Firstly you need to research the New Safety Directive 2011 and find out how this affects you and what handmade products you produce, Business Link and BSI are a very useful resource for finding out the basics.

The most obtainable way for handmade toys to gain CE marking is to self certify your products. This is the least expensive way and I would recommend a company called Conformance, they currently do two packs which I believe to be very useful and ensures you are following the correct route to self certification.

They have recently added a pack ‘CE marking for knitted toys’  which is specifically designed to help home toy-makers to meet the legal requirements of the Toy Safety Directive. It gives you all the information you will need to be able to test your toys and gives details on the documents you need to produce and keep. Even thought the pack is designed for those making knitted toys, it can also be used for simple felt or fabric toys too! You can also download the CE logo from them to add to your products.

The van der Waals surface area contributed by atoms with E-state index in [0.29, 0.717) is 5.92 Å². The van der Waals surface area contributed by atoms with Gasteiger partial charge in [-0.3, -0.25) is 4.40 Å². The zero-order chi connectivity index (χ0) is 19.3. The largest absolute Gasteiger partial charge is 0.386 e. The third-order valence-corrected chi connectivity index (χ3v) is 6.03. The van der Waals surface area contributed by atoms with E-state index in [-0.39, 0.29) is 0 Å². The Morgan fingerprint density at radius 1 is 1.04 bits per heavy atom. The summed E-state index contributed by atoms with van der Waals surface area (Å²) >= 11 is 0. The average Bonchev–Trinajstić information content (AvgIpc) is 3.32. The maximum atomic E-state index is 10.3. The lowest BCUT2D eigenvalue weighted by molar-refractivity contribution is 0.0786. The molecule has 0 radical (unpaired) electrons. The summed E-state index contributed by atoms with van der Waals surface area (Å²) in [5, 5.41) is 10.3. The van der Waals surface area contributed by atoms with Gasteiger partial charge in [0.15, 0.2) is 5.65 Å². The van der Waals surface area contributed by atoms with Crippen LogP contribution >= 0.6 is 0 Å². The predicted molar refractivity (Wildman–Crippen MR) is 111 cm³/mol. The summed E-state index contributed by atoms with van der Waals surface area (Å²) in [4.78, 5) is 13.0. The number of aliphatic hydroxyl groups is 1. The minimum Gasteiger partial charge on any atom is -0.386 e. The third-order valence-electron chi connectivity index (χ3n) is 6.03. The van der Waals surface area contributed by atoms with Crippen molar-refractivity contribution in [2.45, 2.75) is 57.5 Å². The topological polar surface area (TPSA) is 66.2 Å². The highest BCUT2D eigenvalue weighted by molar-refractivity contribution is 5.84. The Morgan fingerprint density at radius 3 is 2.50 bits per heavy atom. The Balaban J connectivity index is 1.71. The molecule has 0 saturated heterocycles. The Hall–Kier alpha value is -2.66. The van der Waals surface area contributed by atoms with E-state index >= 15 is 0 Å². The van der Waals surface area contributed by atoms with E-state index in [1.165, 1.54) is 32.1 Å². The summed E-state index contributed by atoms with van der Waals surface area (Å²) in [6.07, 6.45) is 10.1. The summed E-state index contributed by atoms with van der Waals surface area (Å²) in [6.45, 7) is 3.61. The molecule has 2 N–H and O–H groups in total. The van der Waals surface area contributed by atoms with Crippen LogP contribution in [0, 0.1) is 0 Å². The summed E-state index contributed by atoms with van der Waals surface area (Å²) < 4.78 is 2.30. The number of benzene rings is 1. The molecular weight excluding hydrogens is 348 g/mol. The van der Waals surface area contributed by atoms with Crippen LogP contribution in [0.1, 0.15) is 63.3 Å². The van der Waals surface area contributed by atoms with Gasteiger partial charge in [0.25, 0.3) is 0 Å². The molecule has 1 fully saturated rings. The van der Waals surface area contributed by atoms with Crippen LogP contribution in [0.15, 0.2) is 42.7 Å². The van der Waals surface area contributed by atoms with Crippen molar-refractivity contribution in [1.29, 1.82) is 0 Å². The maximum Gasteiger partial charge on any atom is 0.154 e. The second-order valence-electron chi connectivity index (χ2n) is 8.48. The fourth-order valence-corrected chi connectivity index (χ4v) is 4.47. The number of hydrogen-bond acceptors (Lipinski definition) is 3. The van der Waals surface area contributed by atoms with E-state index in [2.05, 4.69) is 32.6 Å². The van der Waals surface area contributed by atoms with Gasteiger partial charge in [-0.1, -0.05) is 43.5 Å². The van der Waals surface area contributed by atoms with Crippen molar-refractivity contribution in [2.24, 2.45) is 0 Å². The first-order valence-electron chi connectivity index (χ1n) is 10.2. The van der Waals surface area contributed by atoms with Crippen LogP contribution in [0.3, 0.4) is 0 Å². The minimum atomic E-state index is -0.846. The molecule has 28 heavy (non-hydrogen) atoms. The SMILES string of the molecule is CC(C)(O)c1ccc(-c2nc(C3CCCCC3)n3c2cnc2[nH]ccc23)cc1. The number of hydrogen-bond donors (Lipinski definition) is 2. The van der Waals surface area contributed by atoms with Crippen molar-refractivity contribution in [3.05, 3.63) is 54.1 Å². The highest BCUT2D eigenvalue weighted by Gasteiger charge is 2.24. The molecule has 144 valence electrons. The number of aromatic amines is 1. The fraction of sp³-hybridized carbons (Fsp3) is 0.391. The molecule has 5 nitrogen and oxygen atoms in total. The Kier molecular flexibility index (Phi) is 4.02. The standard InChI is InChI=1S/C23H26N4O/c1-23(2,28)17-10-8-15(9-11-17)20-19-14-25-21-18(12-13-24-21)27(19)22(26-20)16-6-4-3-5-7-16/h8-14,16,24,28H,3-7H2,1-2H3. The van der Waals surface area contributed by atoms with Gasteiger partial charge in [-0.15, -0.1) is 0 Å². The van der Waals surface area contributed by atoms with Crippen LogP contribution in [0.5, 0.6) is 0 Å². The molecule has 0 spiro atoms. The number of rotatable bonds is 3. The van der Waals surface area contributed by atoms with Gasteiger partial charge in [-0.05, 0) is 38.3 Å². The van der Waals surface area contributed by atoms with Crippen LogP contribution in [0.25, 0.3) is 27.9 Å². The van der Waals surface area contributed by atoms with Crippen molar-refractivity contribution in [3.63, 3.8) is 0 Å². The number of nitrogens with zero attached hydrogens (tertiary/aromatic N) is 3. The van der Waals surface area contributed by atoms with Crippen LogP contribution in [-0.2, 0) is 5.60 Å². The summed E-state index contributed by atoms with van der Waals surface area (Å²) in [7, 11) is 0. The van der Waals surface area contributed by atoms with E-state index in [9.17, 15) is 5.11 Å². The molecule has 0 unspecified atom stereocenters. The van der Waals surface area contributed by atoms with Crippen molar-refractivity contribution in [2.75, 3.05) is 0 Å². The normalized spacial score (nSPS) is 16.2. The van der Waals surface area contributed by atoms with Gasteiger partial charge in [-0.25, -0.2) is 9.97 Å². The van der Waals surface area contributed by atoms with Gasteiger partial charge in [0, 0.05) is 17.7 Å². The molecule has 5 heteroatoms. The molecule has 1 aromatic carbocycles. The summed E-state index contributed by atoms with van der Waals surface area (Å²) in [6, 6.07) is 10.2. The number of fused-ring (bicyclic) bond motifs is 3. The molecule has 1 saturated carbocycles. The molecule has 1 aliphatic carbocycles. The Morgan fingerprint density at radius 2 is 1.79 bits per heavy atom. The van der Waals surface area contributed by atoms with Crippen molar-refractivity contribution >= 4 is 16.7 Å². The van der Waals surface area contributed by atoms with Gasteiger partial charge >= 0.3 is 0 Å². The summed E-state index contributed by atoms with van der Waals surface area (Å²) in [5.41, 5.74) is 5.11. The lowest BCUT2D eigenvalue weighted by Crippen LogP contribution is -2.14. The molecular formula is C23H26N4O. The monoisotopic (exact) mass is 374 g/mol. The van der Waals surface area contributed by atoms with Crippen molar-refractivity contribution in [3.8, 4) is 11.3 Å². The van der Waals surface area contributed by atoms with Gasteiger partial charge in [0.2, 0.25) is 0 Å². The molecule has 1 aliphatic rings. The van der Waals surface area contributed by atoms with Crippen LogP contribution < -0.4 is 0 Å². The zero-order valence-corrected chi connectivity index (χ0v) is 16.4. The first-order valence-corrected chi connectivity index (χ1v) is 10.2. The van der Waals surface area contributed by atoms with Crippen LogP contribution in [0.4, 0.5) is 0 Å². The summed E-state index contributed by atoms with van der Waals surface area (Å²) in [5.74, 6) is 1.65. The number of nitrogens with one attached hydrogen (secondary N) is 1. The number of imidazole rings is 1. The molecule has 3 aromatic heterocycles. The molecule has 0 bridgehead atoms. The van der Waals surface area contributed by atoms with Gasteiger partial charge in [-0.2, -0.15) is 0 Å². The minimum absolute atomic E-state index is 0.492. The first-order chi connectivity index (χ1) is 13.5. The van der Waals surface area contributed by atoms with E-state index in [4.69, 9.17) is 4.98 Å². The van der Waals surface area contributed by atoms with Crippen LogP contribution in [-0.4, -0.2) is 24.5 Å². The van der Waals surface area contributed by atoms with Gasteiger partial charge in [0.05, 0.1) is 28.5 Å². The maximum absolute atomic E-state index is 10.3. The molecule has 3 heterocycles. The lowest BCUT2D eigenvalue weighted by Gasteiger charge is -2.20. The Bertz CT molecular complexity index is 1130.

There is a great deal of paperwork involved in self certification as each and every component of your product plus the final product itself needs to comply with the EN71 European Standard for Safety of Toys. Depending upon your product you may wish to use a 3rd party company to test either components or the full product and then each and every toy will require a Technical File and Declaration of Conformity to show that your toys reaches the appropriate standards and is safe for children.